Moreno came through the curtain and down the steps dancing. She took center stage, and told her story. Her mother left Puerto Rico to create a better life. She worked in a New York sweatshop until she could go back to Puerto Rico and fetch her 5-year-old daughter. Even at that age, Moreno said her uncle was impressed with her dancing.
“All I ever wanted in life was to be a movie star,” she said. “I am so grateful to the Rose Parade, but especially to Laura…and representing with two astounding women.”
She called for music—the sound techs put on “We Are the Champions.” Moreno called out, “We don’t have any Latino music?” At that, they put on Latin dance music, and the three Grand Marshals joined in a dance. It has to be a first in Tournament of Roses history. Then the confetti cannons blasted, “America” began playing, and the three Latinas radiated joy.
Later, when West Side Story was mentioned, Moreno enthused about the new adaptation Steven Spielberg is making. Moreno will both executive produce the film and star as Valentina, a reimagining of store owner Doc. “It’s full circle,” she said.
Asked about how she feels about being a role model, she responded, “It’s great. It’s not something I started out to do. I became a role model by accident.” And the message? “I’m still working at 87. That’s great!”
Followers of All Things Rose Parade had a good time guessing who the Grand Marshal would be. Only one thought it might be Gina Torres, and he, along with several others, pinned Rita Moreno. Be sure to “like” that page to stay up to date on Tournament of Roses happenings, and subscribe to The Rose Examiner to get email notifications as articles are posted. No spam will be sent to you.
Here are the official Tournament of Roses bios
Rita Moreno has received four of the most prestigious awards in show business; an Academy Award®, a Tony Award®, two Emmy® Awards, and a GRAMMY® award. Her credits span more than six decades, beginning on Broadway at age 13. A recipient of the Kennedy Center Honor for her lifetime contributions to American culture, Moreno was also awarded the Presidential Medal of Freedom by President George W. Bush and the National Medal of Arts by President Barack Obama. In addition to her film, stage, television and concert accomplishments, Moreno gives her voice to important causes, including racial equality, hunger, early childhood education, as well as health issues like HIV, breast cancer, heart disease and diabetes. Moreno was among many celebrities to take part in the historic March on Washington on Aug. 28, 1963 and has since been involved with many civic, cultural and charitable organizations, including the Jackie Robinson Foundation, the National Endowment for the Arts and the President’s Committee on the Arts and Humanities.
Well-known for her roles on Suits, Alias, Firefly and Westworld, Gina Torres was born in Manhattan to a close-knit Cuban family and raised in the Bronx. Gina’s character, Jessica Pearson, on USA Network’s hit original series Suits garnered award-winning success which lead to the spinoff series, Pearson. Currently she is staring in the lead role and executive producing Pearson, which sees her Suits character take on the world of Chicago politics. The role of Jessica has been a life changing one, earning Gina the National Hispanic Media Coalition’s Award for Outstanding Performance in a Television Series and the Visionary Award from the LA Femme Film Festival. Before entering the world of acting, she studied opera and jazz as a vocal major which lead her to appear in plays and musicals on Broadway, being directed by such legends as Tommy Tune and Pete Masterson in Best Little Whorehouse Goes Public and Jerry Zaks in Face Value. In addition to her work on television and Broadway, Gina’s film credits include The Matrix Reloaded, The Matrix Revolutions and Sundance Film Festival Critics Choice, Don’t Let me Drown. Gina enjoys giving back through several philanthropic organizations; Heifer International, Dress for Success, Planned Parenthood and Save the Children.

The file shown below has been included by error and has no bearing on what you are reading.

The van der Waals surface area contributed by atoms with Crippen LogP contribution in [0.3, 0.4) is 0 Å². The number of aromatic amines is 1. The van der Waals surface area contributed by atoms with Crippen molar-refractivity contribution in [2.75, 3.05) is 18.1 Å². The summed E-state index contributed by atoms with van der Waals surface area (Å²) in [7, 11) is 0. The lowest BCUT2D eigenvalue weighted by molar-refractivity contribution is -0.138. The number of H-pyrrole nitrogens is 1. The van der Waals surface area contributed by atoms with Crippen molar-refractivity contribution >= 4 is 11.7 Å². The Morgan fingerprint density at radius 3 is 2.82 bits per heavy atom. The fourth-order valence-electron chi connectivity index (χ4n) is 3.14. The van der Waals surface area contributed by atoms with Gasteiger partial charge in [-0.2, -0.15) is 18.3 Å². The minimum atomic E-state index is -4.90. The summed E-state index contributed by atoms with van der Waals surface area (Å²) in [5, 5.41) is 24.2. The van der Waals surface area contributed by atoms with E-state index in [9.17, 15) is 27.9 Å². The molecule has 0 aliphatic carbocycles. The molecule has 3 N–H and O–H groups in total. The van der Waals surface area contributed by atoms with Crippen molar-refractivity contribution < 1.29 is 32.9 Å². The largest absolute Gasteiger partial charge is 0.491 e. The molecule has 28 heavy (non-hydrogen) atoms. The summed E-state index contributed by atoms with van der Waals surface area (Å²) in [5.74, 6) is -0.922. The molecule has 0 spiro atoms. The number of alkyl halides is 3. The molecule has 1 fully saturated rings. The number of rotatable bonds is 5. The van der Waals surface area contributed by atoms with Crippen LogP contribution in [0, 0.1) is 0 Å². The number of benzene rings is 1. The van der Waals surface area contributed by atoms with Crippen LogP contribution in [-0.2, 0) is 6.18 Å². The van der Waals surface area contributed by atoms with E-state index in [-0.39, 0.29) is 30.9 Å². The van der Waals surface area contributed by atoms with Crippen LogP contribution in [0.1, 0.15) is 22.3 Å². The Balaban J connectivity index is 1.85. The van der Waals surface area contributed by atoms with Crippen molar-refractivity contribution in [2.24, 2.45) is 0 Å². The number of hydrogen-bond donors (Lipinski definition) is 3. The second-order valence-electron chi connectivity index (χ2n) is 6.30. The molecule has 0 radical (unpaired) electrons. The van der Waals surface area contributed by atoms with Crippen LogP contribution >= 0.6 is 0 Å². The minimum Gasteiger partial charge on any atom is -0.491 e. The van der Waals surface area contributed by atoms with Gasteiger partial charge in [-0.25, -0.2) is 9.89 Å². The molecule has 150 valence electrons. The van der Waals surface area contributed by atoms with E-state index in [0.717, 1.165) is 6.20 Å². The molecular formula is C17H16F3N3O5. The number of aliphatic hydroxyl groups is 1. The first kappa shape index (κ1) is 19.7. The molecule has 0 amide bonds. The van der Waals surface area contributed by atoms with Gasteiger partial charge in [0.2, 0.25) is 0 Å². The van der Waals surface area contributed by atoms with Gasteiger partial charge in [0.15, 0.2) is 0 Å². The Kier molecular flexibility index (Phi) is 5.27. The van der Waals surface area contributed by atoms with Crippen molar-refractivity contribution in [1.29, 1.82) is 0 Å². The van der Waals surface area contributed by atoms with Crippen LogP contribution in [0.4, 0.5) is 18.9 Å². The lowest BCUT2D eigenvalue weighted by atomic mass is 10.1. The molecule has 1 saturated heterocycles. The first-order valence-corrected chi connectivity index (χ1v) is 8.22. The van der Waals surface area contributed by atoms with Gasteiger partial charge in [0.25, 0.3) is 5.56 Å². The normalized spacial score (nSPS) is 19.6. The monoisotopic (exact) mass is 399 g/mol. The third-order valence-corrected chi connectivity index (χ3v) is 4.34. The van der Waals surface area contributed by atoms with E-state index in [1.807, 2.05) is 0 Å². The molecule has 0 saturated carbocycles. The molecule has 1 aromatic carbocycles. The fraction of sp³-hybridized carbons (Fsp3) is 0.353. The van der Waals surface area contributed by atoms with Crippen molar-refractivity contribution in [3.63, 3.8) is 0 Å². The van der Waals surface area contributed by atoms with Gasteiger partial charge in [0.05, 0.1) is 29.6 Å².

Laurie Hernandez earned Olympic Gold and Silver medals as a member of the 2016 U.S. Olympic Women’s Gymnastics Team. Laurie is a second generation American, her grandparents are Puerto Rican, making her the first U.S. born Latina to make the U.S. team since 1984. Following her win at the Summer Olympics, she earned another title, champion on ABC’s Dancing with the Stars. In 2017, Laurie became an inductee into the USA Gymnastics Hall of Fame and was recognized as the 2018 Nickelodeon Kids Choice Sports Biggest Kid. Most recently, Laurie served as a cohost of America Ninja Warrior Junior, and as the voice of Valeria on Nickelodeon’s Middle School Moguls. Laurie is the author of two books; I Got This: To Gold and Beyond, chronicling her journey thus far and a children’s picture book She’s Got This, each appearing on the New York Times Best Sellers list. When not in the gym, Laurie serves as Global Ambassador for Stomp Out bullying and travels the country inspiring young gymnasts and speaks to the next generation about following your dreams. Laurie will go for the gold again at the 2020 Olympic Games in Tokyo.